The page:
Weighing Coffee Beans For Brewing on a Digital Scale

Coffee: From the Bean to Your Cup


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Since its introduction to Europe in the Colombian Exchange, coffee has been an intrinsic part of European and Western culture. It is drank in the morning, afternoon, and night. It can be part of your breakfast or necessary for your dessert. An absolute staple of workplaces, caffeine is one of, if not the most widely used drug on earth. However, many people’s knowledge of coffee stops at knowing where to get it and how many cups a day they can stomach. Today you’ll be walked through the incredible process of how coffee is planted, grown, and cultivated, until it is finally poured into your mug in the morning.

The Planting Process

Whether you buy them whole or already ground up, most people know what a coffee bean looks like. If you’re an adventurous type, you might even know what they taste like. What many people don’t know, however, is that a coffee bean is a seed. If a coffee bean avoids the roasting process, it will likely be planted in shaded ground somewhere. They are difficult to nurture, requiring much water and shade before a seedling is strong enough to be replanted outside. There, they will be planted in wet ground, as the seedlings much moisture in order to root correctly. 

Cherry Harvesting 

Coffee trees can take years to produce fruit. These bright red fruits, called coffee cherries, can take anywhere up to four years to be produced, depending on the variety of tree it is growing from. Picking these cherries can be a tedious process. They can be harvested in one of two ways – strip harvesting or selective harvesting. Strip harvesting involves tearing all the cherries off of a tree’s branches. This can be done either by hand or by machine. Finer beans require only ripe cherries, and therefore require selective harvesting. This is done only by hand, and is responsible for the best coffee beans in existence.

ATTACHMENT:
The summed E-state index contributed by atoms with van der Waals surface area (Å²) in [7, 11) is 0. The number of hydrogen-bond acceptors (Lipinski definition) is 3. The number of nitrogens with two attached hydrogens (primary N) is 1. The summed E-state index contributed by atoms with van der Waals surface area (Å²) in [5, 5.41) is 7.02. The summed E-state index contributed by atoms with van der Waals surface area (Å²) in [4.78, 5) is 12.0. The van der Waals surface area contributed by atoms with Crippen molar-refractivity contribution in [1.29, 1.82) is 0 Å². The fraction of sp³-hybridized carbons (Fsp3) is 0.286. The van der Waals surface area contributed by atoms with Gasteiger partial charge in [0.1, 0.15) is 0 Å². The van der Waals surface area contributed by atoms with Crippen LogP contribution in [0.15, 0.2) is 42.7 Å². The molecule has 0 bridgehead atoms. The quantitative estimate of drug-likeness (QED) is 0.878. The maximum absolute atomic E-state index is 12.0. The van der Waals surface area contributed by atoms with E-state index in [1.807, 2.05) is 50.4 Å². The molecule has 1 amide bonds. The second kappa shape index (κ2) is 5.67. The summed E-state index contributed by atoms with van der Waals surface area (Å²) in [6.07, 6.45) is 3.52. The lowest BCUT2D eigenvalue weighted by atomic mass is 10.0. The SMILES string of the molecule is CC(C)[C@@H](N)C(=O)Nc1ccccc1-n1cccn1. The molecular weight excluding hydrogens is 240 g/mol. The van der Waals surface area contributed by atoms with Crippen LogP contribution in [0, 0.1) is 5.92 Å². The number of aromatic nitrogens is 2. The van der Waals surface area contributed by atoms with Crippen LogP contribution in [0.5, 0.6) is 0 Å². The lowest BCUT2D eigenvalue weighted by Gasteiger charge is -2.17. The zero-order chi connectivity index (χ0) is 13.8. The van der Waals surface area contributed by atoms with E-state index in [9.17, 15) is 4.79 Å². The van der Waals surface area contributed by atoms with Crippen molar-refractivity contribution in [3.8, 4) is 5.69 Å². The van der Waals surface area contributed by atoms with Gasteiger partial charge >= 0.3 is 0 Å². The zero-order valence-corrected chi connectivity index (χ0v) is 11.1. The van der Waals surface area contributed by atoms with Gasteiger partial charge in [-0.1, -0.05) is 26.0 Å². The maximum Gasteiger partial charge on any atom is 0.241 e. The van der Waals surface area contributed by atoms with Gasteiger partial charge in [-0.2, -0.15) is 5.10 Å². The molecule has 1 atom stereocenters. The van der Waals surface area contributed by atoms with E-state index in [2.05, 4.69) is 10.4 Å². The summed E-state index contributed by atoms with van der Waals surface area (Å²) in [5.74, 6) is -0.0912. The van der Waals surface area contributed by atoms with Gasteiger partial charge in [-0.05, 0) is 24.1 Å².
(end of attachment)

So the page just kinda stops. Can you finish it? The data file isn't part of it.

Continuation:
Cherry Processing 

Like when harvesting the cherries, there are two ways to process them as well. The older process is known as the dry method. Essentially, cherries are spread out to dry in the sun, and raked periodically in order to turn them over. They are covered in order to block out the rain and moisture, and are kept this way until reaching a moisture content of 11%. The wet method is more mechanical, and involved running the cherries through a pulping machine to separate the pulp and skin from the bean. The beans are then weighed in a liquid process, in which lighter, unready beans float to the top, while the ripe ones sink to the bottom of a tank, where they are kept until a thick layer called the parenchyma is removed. If processed with the wet method, the beans must enter a drying process in which they might dry through sun exposure or machine-dried in tumblers. 

Bean-Milling